Case Study Part 1: Situational Leadership® and Constructive Discipline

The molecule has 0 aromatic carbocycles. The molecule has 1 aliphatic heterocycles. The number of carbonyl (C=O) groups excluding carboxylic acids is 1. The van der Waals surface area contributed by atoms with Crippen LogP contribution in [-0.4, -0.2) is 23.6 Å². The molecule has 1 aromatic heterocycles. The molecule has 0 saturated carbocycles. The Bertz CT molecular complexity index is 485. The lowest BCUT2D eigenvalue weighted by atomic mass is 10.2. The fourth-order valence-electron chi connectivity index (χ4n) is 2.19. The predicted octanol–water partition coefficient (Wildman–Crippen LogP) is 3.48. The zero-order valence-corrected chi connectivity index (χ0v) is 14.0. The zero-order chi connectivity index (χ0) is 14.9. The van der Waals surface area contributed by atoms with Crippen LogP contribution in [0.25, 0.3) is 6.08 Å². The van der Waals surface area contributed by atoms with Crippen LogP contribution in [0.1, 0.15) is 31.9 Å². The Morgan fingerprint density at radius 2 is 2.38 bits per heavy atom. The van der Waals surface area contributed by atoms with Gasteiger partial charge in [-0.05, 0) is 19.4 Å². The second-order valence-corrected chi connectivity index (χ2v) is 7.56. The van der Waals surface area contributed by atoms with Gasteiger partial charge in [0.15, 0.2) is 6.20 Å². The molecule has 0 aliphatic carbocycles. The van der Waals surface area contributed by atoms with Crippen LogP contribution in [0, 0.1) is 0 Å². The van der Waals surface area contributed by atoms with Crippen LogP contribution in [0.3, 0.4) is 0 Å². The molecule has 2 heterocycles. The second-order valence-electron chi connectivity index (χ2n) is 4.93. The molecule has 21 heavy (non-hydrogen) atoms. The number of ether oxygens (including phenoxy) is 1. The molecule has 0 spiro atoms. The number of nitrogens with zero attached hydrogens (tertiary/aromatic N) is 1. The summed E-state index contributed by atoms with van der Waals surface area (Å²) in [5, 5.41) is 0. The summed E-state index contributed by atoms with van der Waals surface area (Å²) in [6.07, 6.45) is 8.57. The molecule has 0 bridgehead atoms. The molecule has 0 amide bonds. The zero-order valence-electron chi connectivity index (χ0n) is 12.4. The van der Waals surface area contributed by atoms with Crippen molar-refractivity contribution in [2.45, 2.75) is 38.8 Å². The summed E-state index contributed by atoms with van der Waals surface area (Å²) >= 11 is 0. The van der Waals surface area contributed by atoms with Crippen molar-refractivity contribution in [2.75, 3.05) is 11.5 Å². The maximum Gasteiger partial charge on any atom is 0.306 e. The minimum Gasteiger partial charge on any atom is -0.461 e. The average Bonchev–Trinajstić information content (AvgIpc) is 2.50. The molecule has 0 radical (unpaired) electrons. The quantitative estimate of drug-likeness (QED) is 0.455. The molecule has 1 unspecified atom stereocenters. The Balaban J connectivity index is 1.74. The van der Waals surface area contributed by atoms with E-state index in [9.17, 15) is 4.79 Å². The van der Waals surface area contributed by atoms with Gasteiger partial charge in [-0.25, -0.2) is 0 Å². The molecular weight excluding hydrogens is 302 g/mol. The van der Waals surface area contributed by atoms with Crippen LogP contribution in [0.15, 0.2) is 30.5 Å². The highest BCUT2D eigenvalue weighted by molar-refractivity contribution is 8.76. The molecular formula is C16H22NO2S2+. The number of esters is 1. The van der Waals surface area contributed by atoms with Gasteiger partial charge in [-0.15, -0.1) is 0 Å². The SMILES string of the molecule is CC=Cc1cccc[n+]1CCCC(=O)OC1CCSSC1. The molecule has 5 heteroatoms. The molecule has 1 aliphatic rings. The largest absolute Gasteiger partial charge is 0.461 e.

Chapter 10 APA format, with a minimum of 400 words and a minimum of 2 outside references. You are the manager of the sales department at Splendor Company. Nikki has been your top sales representative consistently for over a year now. She is always in the office first, last to leave, thorough in her paperwork, and receiving praise from the other departments. She has also volunteered several times to test new products with her clients. Recently you have noticed a difference in her performance. This past week she was late to your staff meeting, was not at her desk when you came into the office, and left early. She seems distracted and unfocused compared to her usual behavior in the office. Customer Service sent back two contracts that Nikki had drawn up due to missing information on the new client. You just got off the phone with Mark, head of the Accounting Department, who gave you an earful about how Nikki “unethically” tried to bend the rules and push a new client through who did not have the appropriate credit ratings. Upon hanging up the phone, you look up to see Nikki entering the office. She appears to be in a hurry, glances around to check who else is in the office, and hurries to her cubicle. Glancing at the clock you see it is only 3:45 pm. Sales reps are not usually back in the office at the end of the day before 4:15 pm. You decide to approach Nikki and talk about her recent drop in performance. 4. How will you know from Nikki if that style is working? 5. What type of follow up will you do? Case Study Part 2: Situational Leadership® and Constructive Discipline Two weeks later, the complaints around the office with respect to Nikki have increased. There are three more contracts she has tried to “push through” where new clients did not have the appropriate credit. Customer Service has received several calls complaining that Nikki has not been showing up for appointments. A potential client was upset by “the waste of time” after having “waited 30 minutes for a rep to show up.” Nikki never appeared. Another long-term client called very concerned about Nikki’s well being. “It is not like Nikki to not show up when she says she will. I am more concerned that she is all right and not in a car accident or something.” There are other complaints along these lines that reinforce Nikki’s recent change in attentiveness and job performance. After reviewing monthly sales numbers, you realize that Nikki is no longer your number one representative. She had held that position for over one year. You add up the totals again and are surprised to see she is not the number two rep either. She has dropped down to number four. You review the conversation you had with Nikki two weeks ago where she acted completely surprised by the issues you brought to her attention. Her overall reaction was, “I did not realize I was making these mistakes. Thanks for telling me. I’ll fix it all. Don’t worry.” You had taken her word and thought it was all handled. Now with the continued complaints and errors in paperwork, you realize Nikki has not “fixed it all.” Things are worse. You need to have another conversation with Nikki. 1. What do you prepare? What are the data points now? I’ve attached the first portion of my groups paper as an example of what we’ve already worked on (Intro and question 1-3)

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